There is so much amazing stuff in February’s “Emerging Infectious Diseases” Journal from the CDC. By “amazing,” of course, I mean, stuff that will make you completely batshit (HA HA batshit!) paranoid.
I do not even know where to begin. Flu fun at the live poultry mart (oh, yeah, there’s a lot of poultry and pork stuff in this issue. Enjoy your Super Bowl ribs and wings platter)! A new strain of the plague! “Corpse-to-Human Transmission” of the Nipah virus!
If, like me, you read The Coming Plague like it was Stephen King (but written better) and are waiting for your copy of Spillover to arrive (I’m on the SF public library’s reserve list, it’s popular!), then fuck Vogue, this is the monthly for you. AND YOU CAN SUBSCRIBE FOR FREE.
“It died squirming and convulsing in the talons of an owl, locked in by the bone ratchets the owl shares with other raptors.” [Hill/Scientific American]
Yeah, it sounds like the prose you might find in one of those fat novels at the front of the grocery store with titles like “DEAD LADY BOOK.”* But it’s not, this is a blog post on Scientific American’s site, going all CSI-speculative on a quite lovely photo of an odd pattern captured in snow.
Do I hope this picture is real, because it is neat looking? You bet I do. But if I found out it wasn’t, and that at least one small rodent didn’t actually learn the hard way that “Hawk owls in particular eviscerate small mammals before eating their heads and organs, thereafter caching the remains,” well, that’s fine with me.
* If there were as many high-profile serial killers at work as books/TV would have you believe, there’s basically be no good looking women left, unless you count the guys wearing their skin.
“I was a little surprised…usually because I pick up after myself…most people do. But I was surprised myself. Especially the fine. Being $250 is a little pricey.” [CBS DFW]
“I am so surprised this didn’t happen in SF first,” a friend said to me when I sent her this article on a Texas apartment complex that is using DNA evidence to nab folks who don’t pick up their dog’s shit.
PooPrints, the company providing the DNA matching service, has been mocked on the Colbert Report and has pissed of South Dakota pet owners with their registration fees, reportedly had clients in 28 states as of last year.
So what’s keeping San Francisco, a city known for pet ownership and shit (some of it dog) on the sidewalks? Maybe the problem is that the nearest PooPrints distributor is in LA.
But if you have 20 grand to spend, you can get your own PooPrints distro going. All you need to do is convince a local legislator that the tickets for unpicked poop are the key to municipal riches. I’m imagining that public comment period and snickering already.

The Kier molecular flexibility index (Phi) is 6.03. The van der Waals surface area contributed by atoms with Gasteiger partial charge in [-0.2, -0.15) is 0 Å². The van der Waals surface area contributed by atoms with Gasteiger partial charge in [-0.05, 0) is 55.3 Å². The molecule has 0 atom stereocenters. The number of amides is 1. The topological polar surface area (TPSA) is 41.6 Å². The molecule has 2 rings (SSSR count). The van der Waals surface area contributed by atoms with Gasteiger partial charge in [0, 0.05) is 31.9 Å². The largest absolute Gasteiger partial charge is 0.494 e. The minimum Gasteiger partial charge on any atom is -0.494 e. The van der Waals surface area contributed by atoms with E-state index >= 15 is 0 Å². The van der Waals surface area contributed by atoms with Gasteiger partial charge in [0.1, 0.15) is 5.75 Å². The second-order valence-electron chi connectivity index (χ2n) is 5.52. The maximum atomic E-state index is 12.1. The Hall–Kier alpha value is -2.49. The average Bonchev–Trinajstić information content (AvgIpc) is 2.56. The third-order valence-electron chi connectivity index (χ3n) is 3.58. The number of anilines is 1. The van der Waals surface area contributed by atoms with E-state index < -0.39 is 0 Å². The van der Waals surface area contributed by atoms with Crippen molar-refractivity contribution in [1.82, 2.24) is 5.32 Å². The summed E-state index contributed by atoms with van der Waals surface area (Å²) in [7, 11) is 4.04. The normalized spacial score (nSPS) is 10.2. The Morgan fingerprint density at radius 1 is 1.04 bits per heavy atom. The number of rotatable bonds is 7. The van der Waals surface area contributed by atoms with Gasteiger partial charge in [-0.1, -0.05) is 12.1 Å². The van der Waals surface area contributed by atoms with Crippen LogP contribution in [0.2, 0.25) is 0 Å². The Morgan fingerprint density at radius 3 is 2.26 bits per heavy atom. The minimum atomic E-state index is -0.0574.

“There might be tough times ahead for the poor little tundra vole, for example, which will need to elude more foxes, badgers, pine martens, stoats, weasels, polecats, and mink.” [West/Grist]
Thanks to Winnower pal John, I now have a new thing to worry about — the fate of the microtus oeconomus (aka the tundra vole), whose territory might be seeing a 40% increase in predators by 2080.
According to Wikipedia (where I get all my tundra vole news), the tundra vole digs “underground burrows where it stores seeds and roots, especially licorice root, for the winter. The species epithet oeconomus refers to this ‘economical’ behaviour.”
“Dear Abby: My boyfriend, ‘Richard,’ and I are a mature couple who have been seeing each other for three years. My dog is the issue.
‘Princess’ weighs 9 pounds and is spoiled. She barks at anyone and anything. Richard can no longer tolerate Princess’ barking and has curbed his visits. Except for this issue, he is my dream guy. I feel Richard should understand my attachment to Princess. Am I being selfish?” [Phillips/UPI via SF Chron]
I have so many questions about this situation! Questions that Jeanne “Dear Abby” Phillips, who phoned it in with a “contact a dog trainer” (is this Abby’s new “consult your clergyman”?) response. But, like, who was in the advice seeker’s (“Won’t Give Up the Pup”) life first — “Richard,” or “Princess”? Did WGUTP intend to make the dog-related pun of “curbed”? (And how could Phillips pass that one up? “‘Princess is the one who needs to be ‘curbed'” etc.)
And why are we ignoring the fact that “Princess” might be trying to tell WGUTP something VERY IMPORTANT about Richard? Everyone knows that dogs display aggression in an effort to protect their guardian.
WGUTP, I’d be looking askance at “Richard,” not at “Princess,” were I you.
“‘God — I just — I can’t believe somebody is riding a manatee,’ stammered Sunshine River Tours owner Michael Millsap when informed of the events at Fort De Soto. ‘That’s just ridiculous.'” [Jamison/Tampa Bay Times]
52-year-old Ana Gloria Garcia Gutierrez says she didn’t know that it’s illegal to ride a manatee. So, she rode a manatee.
Do you think ducks are cute? If so, the above video just improved your concentration, if a single Japanese study is to be believed. You can thank me later!
ANYWAY, that video! according to the Woodstock Farm Animal Sanctuary, about a year after 160 fowl were discovered to be “living with a hoarder in appalling conditions,” the rescue org was able to take over the care of these ducks, geese, turkeys and chickens. It was not easy — in the end, it was a judge’s seizure warrant that got the birds into the rescue org’s care.
“For the first time in their lives two dozen recently rescued ducks get their first taste of life in a pond,” Woodstock says about the above video, which was posted last week.
I’ve watched it, like, three times and now my concentration is so amazing that everyone should just watch out.